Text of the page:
Learn how to make a reverse canvas using Heat Transfer Vinyl. Create beautiful custom canvas art using the Silhouette Cameo or Cricut!
Doing a reverse canvas has been on my to-do list for some time. I got tired of looking at my bare walls and decided to try it. Reverse canvas can be addicting, I’ve warned you! Once you get the hang of it – you’ll want a reverse canvas everywhere in your home! The reverse canvas tutorial does have a lot of steps but it is quite easy once you get the hang of it. The hardest part is removing the staples but with the right tools, you’ll get it done in no time! Post contains affiliate links. It just means I make a small commission if you purchase anything through my links. There is no additional cost for you.
You’ll find a ton of reverse canvas ideas all over Pinterest nowadays. Find the design that works with your home style. I went with a worldly/travel reverse canvas art. I used gold and black Heat Transfer Vinyl. Many people just use black HTV but I really wanted it to pop! My home has gold accents so it works.
Stretched canvas comes in so many different sizes pick the size that works for you.
How to Make a Reverse Canvas using Heat Transfer Vinyl (HTV)
Supplies needed to make a Reverse Canvas
- Stretched canvas (Mine are 11 x 14)
- Heat Transfer Vinyl (I used Gold and black)
- Cricut EasyPress, iron, or Heat press (plus Teflon sheet)
- Wood stain (I used Dark Walnut) or chalk paint
- Flathead screwdriver
- X-acto (or something similar)
- Silhouette Cameo or Cricut cutting machine
- A light duty stapler (like this one)
- Weeding tools
- Nail-on Sawtooth Mounts (to hang the Reverse Canvas)
- Design #78072 (World map or similar from Etsy) and Design #119567 (quote) from Silhouette Design Store
Step 1: Start by removing the staples on the back of the canvas. You’ll need to use some elbow grease here. Use the flathead screwdriver to pop the staples out. There is a staple remover (sold in home improvement stores or Amazon) that makes it SO much easier but you can use what you have at home. Remove all the staples then use pliers to remove them completely. This is the hardest part, I promise!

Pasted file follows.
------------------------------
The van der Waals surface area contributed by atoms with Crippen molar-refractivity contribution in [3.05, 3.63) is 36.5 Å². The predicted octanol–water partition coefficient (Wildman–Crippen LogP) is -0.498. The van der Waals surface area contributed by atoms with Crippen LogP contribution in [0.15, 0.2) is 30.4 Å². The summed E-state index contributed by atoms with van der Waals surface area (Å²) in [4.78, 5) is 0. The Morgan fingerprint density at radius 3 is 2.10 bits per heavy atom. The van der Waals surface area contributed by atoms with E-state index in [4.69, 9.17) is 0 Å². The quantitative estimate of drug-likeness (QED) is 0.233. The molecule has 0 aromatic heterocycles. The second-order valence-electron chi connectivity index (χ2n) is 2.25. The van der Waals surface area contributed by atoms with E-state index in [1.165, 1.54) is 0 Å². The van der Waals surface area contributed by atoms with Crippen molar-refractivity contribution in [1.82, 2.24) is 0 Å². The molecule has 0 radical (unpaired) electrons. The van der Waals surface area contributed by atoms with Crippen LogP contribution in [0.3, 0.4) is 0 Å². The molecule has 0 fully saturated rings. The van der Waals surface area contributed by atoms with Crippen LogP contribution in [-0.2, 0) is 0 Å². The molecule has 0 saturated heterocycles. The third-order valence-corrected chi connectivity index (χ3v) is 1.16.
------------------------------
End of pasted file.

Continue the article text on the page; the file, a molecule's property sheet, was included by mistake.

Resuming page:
Step 2: Carefully remove the canvas frame. Put the canvas material to the side. Stain the canvas frame (be sure you are staining the nicer side of the frame – the part that was covered) and allow to dry. I let mine dry for 24 hours.
Step 3: Open Silhouette Studio or Cricut Design Space and load the world map design. I typed “Adventure Awaits” using Crushine Brush Script font (I added a glyph to the “s”) to give it that extra line. If you are using one color of heat transfer vinyl, just mirror your design and send it to cut. Be sure to select Heat Transfer Vinyl, smooth as your material.
If you are using more than one color of HTV, separate the colors, mirror, then send to print.
Step 4: Weed the design using your weeding tools. Carefully align the design on your canvas material. Use the Cricut Easypress, iron, or Heatpress to adhere the design to the canvas. I used the Cricut EasyPress set to 315 degrees for about 5-10 seconds. Just keep checking and press a few more seconds if anything lifts.
Step 5: Place the wood canvas frame on top of the canvas design. Be sure to align them carefully. Flip over and staple each corner to hold the canvas in place (make sure it is taut). Staple the rest of the sides.
Step 6: Use the X-Acto knife to trim the excess canvas material that hangs off the side of the wood frame. I prefer to do it after to ensure I cut the right amount of material. You can definitely do it in the beginning once you remove the staples. Just eyeball it.
Step 7: (Optional) If you want to hang the reverse canvas art, Nail-on sawtooth mounts worked really well for me. I used anchor screws on my drywall then placed the nail-on sawtooth mount in the back of my canvas on the top middle part of the wood frame.
You are all done! The reverse canvas art tutorial seems long but once you get the hang of it – you’ll be doing them so fast! I made two canvas for an area in my living room that was bare! We’ve been here over a year and I never put anything up. Now it has beautiful artwork! The gold heat transfer vinyl really makes it pop!
There are some DIY Reverse Canvas tutorials that use regular vinyl. If you do not have any HTV at home – using regular vinyl works too! Add a layer of Mod Podge to the canvas material then place your vinyl. The Mod Podge gives it a better grip. I think having Heat Transfer Vinyl on the reverse canvas is easier.
The canvases from Michael’s are my favorite. Use a coupon or wait for them to go on sale. I used one canvas from Michael’s and one from Walmart, I can definitely see the difference in the wood frame. I prefer Michael’s – it looks nicer. Amazon also has a great deal on a 7-pack of 11 x 14 stretched canvas.
Have you tried to make Reverse Canvas Art?
Want to see another DIY project I made with Canvas and Heat Transfer Vinyl?